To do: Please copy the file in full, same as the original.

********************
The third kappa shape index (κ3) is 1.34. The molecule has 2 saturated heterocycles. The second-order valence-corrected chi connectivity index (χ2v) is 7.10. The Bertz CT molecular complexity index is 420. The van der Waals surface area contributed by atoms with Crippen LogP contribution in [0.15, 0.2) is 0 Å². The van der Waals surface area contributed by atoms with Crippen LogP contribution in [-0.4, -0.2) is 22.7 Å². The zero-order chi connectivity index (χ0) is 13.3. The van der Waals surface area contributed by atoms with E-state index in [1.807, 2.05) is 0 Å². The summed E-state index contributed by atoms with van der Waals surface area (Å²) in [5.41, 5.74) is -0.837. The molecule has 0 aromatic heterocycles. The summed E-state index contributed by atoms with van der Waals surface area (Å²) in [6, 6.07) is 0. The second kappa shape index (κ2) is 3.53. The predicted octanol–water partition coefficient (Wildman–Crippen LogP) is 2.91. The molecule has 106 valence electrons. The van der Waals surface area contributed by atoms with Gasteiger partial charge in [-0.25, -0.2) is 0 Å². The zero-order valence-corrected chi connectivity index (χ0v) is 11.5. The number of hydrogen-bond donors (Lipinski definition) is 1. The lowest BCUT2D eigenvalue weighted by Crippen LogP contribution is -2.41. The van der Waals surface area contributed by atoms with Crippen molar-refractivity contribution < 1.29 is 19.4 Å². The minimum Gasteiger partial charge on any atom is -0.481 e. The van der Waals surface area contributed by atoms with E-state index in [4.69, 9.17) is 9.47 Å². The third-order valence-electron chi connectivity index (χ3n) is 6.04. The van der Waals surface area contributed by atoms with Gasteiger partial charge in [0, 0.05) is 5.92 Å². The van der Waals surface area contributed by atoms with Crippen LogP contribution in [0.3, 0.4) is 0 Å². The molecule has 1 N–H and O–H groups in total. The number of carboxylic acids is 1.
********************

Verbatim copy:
The third kappa shape index (κ3) is 1.34. The molecule has 2 saturated heterocycles. The second-order valence-corrected chi connectivity index (χ2v) is 7.10. The Bertz CT molecular complexity index is 420. The van der Waals surface area contributed by atoms with Crippen LogP contribution in [0.15, 0.2) is 0 Å². The van der Waals surface area contributed by atoms with Crippen LogP contribution in [-0.4, -0.2) is 22.7 Å². The zero-order chi connectivity index (χ0) is 13.3. The van der Waals surface area contributed by atoms with E-state index in [1.807, 2.05) is 0 Å². The summed E-state index contributed by atoms with van der Waals surface area (Å²) in [5.41, 5.74) is -0.837. The molecule has 0 aromatic heterocycles. The summed E-state index contributed by atoms with van der Waals surface area (Å²) in [6, 6.07) is 0. The second kappa shape index (κ2) is 3.53. The predicted octanol–water partition coefficient (Wildman–Crippen LogP) is 2.91. The molecule has 106 valence electrons. The van der Waals surface area contributed by atoms with Gasteiger partial charge in [-0.25, -0.2) is 0 Å². The zero-order valence-corrected chi connectivity index (χ0v) is 11.5. The number of hydrogen-bond donors (Lipinski definition) is 1. The lowest BCUT2D eigenvalue weighted by Crippen LogP contribution is -2.41. The van der Waals surface area contributed by atoms with Crippen molar-refractivity contribution < 1.29 is 19.4 Å². The minimum Gasteiger partial charge on any atom is -0.481 e. The van der Waals surface area contributed by atoms with E-state index in [4.69, 9.17) is 9.47 Å². The third-order valence-electron chi connectivity index (χ3n) is 6.04. The van der Waals surface area contributed by atoms with Gasteiger partial charge in [0, 0.05) is 5.92 Å². The van der Waals surface area contributed by atoms with Crippen LogP contribution in [0.3, 0.4) is 0 Å². The molecule has 1 N–H and O–H groups in total. The number of carboxylic acids is 1.